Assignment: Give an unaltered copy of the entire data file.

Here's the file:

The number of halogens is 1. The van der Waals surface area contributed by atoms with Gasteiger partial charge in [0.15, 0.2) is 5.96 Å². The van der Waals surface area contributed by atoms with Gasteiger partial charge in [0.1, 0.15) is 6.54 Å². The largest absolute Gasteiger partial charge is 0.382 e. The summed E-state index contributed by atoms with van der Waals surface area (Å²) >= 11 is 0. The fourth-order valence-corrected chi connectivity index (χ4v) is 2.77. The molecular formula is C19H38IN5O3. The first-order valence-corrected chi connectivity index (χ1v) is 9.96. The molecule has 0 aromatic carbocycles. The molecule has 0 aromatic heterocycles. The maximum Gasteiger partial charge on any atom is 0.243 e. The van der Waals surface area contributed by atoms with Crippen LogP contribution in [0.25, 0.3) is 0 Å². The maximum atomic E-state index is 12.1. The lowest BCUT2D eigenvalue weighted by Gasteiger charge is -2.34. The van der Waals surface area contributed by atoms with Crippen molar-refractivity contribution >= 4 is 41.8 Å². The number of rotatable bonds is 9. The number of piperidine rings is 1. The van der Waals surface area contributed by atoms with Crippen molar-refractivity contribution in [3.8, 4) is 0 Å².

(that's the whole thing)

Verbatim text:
The number of halogens is 1. The van der Waals surface area contributed by atoms with Gasteiger partial charge in [0.15, 0.2) is 5.96 Å². The van der Waals surface area contributed by atoms with Gasteiger partial charge in [0.1, 0.15) is 6.54 Å². The largest absolute Gasteiger partial charge is 0.382 e. The summed E-state index contributed by atoms with van der Waals surface area (Å²) >= 11 is 0. The fourth-order valence-corrected chi connectivity index (χ4v) is 2.77. The molecular formula is C19H38IN5O3. The first-order valence-corrected chi connectivity index (χ1v) is 9.96. The molecule has 0 aromatic carbocycles. The molecule has 0 aromatic heterocycles. The maximum Gasteiger partial charge on any atom is 0.243 e. The van der Waals surface area contributed by atoms with Crippen LogP contribution in [0.25, 0.3) is 0 Å². The maximum atomic E-state index is 12.1. The lowest BCUT2D eigenvalue weighted by Gasteiger charge is -2.34. The van der Waals surface area contributed by atoms with Crippen molar-refractivity contribution >= 4 is 41.8 Å². The number of rotatable bonds is 9. The number of piperidine rings is 1. The van der Waals surface area contributed by atoms with Crippen molar-refractivity contribution in [3.8, 4) is 0 Å².